A can of fizzy drink increases the risk of heart disease by nearly a quarter– and it’s men who are most at risk, scientists have warned.
According to research by Harvard School of Public Health, the level of blood biomarkers linked to heart disease are raised by regular consumption of sugary soft drinks.
Scientists investigated the connection between fizzy beverages and heart disease by analysing data of 43,000 men, taken from the Health Professionals Follow-Up Study.
During the study, researchers measured the fats and proteins in the blood (major indicators for heart disease) and compared these to non-drinkers.
They discovered that men who regularly drank fizzy drinks had high levels of triglyceride blood fats and inflammation marker C-reactive protein. These are both significant triggers of heart disease.
Adding to the damaging findings, researchers also found fizzy drinkers had lower levels of high-density lipoprotein, a good form of cholesterol, which helps protect against heart disease.
Researchers concluded that one can of fizzy drink a day increases the risk of heart disease by 20%.
“This study adds to the growing evidence that sugary beverages are detrimental to cardiovascular health,” says professor Frank Hu from the study, reports the Press Association.
“Certainly, it provides strong justification for reducing sugary beverage consumption among patients and, more importantly, in the general population.”
Adding to this, dietician from the British Heart Foundation (BHF), said in a statement: "We already know that too many sugar-sweetened drinks are bad for our teeth and the excess calories from them can make us put on weight - a risk factor for heart disease.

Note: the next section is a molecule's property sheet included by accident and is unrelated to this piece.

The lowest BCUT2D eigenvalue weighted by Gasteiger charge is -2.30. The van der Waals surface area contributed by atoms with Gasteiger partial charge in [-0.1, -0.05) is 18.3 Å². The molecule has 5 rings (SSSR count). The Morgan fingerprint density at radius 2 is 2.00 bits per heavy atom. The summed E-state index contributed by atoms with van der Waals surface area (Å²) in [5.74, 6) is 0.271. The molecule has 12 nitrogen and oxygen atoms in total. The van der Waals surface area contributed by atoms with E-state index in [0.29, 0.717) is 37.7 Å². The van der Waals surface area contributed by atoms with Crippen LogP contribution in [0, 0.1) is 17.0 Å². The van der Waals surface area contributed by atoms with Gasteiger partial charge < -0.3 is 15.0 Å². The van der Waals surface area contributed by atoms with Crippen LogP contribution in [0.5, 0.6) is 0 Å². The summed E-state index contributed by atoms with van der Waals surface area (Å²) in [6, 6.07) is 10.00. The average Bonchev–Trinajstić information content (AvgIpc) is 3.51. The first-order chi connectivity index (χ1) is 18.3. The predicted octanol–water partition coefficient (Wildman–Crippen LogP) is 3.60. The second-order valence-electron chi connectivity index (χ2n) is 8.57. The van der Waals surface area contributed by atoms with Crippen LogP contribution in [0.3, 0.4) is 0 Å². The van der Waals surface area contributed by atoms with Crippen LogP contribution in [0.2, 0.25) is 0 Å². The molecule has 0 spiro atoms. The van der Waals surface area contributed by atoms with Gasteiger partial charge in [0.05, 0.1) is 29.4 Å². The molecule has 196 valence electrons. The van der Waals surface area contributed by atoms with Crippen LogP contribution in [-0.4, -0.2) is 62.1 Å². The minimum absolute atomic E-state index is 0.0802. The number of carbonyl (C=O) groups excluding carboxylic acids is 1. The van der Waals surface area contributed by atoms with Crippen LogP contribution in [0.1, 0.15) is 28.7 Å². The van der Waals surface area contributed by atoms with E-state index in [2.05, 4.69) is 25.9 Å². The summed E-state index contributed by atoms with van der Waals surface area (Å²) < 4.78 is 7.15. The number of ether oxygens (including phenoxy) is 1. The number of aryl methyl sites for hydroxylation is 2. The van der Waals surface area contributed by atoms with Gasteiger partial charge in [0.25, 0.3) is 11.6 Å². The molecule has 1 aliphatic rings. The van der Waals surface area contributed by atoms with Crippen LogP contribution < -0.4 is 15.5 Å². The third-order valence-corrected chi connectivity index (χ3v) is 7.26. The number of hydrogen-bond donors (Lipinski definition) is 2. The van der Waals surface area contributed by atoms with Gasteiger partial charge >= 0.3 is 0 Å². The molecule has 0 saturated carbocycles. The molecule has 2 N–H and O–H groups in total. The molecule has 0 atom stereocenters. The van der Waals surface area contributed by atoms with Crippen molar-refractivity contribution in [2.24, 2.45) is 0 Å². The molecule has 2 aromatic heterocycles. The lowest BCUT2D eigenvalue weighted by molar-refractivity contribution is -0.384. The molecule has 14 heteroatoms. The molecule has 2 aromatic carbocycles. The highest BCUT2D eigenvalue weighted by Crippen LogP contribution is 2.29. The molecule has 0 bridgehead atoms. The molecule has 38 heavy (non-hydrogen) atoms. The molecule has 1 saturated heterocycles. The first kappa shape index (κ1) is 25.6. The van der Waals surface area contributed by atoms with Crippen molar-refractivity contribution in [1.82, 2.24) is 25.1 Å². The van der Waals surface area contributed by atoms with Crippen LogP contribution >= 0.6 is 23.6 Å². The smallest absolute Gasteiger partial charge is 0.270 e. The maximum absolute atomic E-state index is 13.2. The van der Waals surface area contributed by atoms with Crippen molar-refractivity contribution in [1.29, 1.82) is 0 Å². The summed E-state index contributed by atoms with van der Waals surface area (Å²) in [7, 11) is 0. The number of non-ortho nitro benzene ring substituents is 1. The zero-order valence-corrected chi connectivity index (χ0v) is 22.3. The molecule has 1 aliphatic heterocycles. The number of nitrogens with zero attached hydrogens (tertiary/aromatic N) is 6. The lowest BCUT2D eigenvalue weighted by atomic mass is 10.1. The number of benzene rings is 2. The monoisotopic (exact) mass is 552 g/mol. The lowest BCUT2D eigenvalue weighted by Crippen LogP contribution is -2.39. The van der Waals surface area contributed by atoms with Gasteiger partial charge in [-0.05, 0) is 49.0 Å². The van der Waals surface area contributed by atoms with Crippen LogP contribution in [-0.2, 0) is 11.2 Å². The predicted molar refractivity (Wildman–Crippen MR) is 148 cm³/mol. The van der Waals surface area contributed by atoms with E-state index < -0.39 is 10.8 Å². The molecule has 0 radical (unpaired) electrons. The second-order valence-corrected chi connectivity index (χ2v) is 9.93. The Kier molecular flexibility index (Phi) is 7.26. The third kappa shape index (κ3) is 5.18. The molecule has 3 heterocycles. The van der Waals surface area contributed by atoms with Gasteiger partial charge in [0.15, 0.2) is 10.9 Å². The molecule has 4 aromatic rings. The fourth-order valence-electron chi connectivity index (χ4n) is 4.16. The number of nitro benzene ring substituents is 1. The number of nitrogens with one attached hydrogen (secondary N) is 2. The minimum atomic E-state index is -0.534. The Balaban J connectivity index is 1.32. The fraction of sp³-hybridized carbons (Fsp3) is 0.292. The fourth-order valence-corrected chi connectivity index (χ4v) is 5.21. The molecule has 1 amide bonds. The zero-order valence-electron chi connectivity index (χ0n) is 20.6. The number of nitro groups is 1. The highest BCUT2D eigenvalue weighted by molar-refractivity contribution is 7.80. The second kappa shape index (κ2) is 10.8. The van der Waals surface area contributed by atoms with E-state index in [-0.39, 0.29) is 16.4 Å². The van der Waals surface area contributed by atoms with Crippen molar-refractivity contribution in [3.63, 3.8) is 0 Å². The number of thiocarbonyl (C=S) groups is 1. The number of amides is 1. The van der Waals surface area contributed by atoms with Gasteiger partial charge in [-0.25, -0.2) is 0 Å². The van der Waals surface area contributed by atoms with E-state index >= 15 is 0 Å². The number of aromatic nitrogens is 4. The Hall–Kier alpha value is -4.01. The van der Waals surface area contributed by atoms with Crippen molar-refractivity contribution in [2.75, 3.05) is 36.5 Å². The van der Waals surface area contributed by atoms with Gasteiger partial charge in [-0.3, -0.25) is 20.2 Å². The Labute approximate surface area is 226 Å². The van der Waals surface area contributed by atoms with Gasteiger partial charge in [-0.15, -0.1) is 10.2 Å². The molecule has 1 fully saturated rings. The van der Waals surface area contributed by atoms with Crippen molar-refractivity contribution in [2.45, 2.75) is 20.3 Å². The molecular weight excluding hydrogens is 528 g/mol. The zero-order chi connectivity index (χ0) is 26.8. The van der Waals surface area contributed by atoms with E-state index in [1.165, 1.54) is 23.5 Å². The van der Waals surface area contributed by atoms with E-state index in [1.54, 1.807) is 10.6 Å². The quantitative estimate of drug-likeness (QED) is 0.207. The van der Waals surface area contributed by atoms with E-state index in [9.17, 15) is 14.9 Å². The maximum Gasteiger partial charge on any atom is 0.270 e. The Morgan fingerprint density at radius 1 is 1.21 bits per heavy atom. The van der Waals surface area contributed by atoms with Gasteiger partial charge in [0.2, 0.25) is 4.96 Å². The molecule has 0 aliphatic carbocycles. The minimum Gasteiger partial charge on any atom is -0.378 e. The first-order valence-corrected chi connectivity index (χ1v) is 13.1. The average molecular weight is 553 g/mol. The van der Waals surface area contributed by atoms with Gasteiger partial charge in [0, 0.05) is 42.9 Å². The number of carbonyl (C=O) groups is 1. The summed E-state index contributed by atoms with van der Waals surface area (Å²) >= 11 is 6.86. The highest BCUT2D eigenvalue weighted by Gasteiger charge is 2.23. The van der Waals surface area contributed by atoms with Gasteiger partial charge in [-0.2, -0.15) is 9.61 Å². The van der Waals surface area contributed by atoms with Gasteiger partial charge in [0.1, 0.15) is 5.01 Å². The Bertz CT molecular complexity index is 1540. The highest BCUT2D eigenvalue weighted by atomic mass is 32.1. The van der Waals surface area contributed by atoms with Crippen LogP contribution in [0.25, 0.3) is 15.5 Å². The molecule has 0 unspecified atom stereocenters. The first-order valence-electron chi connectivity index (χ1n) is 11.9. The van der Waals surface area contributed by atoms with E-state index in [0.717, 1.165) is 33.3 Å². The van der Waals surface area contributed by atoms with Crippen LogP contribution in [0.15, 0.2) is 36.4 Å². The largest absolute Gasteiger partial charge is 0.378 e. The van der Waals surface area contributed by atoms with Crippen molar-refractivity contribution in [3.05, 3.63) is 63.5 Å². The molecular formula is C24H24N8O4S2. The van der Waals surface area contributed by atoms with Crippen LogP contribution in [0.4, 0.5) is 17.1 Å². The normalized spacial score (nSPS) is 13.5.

"But whilst we need more research to understand how else sugary drinks may affect our heart health, the study reminds us that they shouldn't be a daily part of our diet.
“Go for healthier alternatives such as water, low fat milk or unsweetened juices which are kinder to our waistlines as well as our heart."
Dr Dermot Neely from HEART UK, told HuffPost Lifestyle: "This report from a 20 year follow-up of more than 40,000 middle aged US health professionals highlights the potential dangers of drinking large amounts of sugar sweetened soft drinks (more than 2 litres per week).
"Although the increase in risk appears slight, the effects of the extra sugar energy intake include weight gain, high blood fat levels and lower levels of the “good” cholesterol fraction (HDL-cholesterol) were found in those drinking the greatest quantities. The changes in blood explain most of the extra risks of heart disease but the effects are complex and not fully understood.
"Three years ago a similar finding from the US Nurses follow-up study provided evidence relating intake of sugar sweetened soft drinks to heart disease risk and the development of hypertension and diabetes. As concerns have recently been raised about the health effects of artificially sweetened drinks, the best way to quench thirst cheaply and safely is a nice cold glass of British tap water."
However, the British Soft Drinks Association slammed the study, claiming fizzy drinks are not to blame for heart disease.
A spokesperson from the BSDA, said in a statement: "Drinking sweetened beverages does not cause an increased risk of heart disease, not based on this study nor any other study in the available science.
“The authors found an association between consuming sweetened beverages and cardiovascular risk, but this could have been the result of other lifestyle changes over the 22-year study period involving men 40 to 75 years of age.
"The soft drinks industry offers a wide range of diet, low calorie and no added sugar drinks, with full nutritional information on each, so that people can choose soft drinks as part of their balanced diet."
This research follows a previous study, which discovered that two fizzy drinks a day increase a woman’s risk of developing heart disease.
Suggested For You
Get top stories and blog posts emailed to me each day. Newsletters may offer personalized content or advertisements. Learn more